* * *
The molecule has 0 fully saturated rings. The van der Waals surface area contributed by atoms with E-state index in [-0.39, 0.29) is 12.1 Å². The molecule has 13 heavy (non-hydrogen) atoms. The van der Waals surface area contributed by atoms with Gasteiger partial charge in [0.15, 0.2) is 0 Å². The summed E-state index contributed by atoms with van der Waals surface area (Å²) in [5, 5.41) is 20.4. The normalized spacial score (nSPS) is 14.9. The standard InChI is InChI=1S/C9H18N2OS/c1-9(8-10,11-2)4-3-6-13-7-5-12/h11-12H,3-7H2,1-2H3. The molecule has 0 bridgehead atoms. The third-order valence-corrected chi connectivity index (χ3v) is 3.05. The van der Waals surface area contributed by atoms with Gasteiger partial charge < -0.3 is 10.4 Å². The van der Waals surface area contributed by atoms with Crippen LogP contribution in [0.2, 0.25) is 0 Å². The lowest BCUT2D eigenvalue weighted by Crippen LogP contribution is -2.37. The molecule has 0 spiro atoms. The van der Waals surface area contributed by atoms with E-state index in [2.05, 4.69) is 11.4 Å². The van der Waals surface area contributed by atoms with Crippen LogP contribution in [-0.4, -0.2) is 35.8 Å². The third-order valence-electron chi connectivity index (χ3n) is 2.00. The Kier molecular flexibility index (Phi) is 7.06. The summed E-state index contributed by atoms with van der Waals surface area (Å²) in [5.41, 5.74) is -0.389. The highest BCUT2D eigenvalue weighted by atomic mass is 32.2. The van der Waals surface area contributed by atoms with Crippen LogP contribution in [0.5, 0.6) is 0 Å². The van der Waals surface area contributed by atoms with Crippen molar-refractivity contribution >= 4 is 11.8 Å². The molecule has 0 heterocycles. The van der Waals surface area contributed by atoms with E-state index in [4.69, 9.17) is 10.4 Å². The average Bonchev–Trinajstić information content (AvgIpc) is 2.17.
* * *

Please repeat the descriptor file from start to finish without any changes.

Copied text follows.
The molecule has 0 fully saturated rings. The van der Waals surface area contributed by atoms with E-state index in [-0.39, 0.29) is 12.1 Å². The molecule has 13 heavy (non-hydrogen) atoms. The van der Waals surface area contributed by atoms with Gasteiger partial charge in [0.15, 0.2) is 0 Å². The summed E-state index contributed by atoms with van der Waals surface area (Å²) in [5, 5.41) is 20.4. The normalized spacial score (nSPS) is 14.9. The standard InChI is InChI=1S/C9H18N2OS/c1-9(8-10,11-2)4-3-6-13-7-5-12/h11-12H,3-7H2,1-2H3. The molecule has 0 bridgehead atoms. The third-order valence-corrected chi connectivity index (χ3v) is 3.05. The van der Waals surface area contributed by atoms with Gasteiger partial charge < -0.3 is 10.4 Å². The van der Waals surface area contributed by atoms with Crippen LogP contribution in [0.2, 0.25) is 0 Å². The lowest BCUT2D eigenvalue weighted by Crippen LogP contribution is -2.37. The molecule has 0 spiro atoms. The van der Waals surface area contributed by atoms with E-state index in [2.05, 4.69) is 11.4 Å². The van der Waals surface area contributed by atoms with Crippen LogP contribution in [-0.4, -0.2) is 35.8 Å². The third-order valence-electron chi connectivity index (χ3n) is 2.00. The Kier molecular flexibility index (Phi) is 7.06. The summed E-state index contributed by atoms with van der Waals surface area (Å²) in [5.41, 5.74) is -0.389. The highest BCUT2D eigenvalue weighted by atomic mass is 32.2. The van der Waals surface area contributed by atoms with Crippen LogP contribution in [0.5, 0.6) is 0 Å². The van der Waals surface area contributed by atoms with Crippen molar-refractivity contribution >= 4 is 11.8 Å². The molecule has 0 heterocycles. The van der Waals surface area contributed by atoms with E-state index in [4.69, 9.17) is 10.4 Å². The average Bonchev–Trinajstić information content (AvgIpc) is 2.17.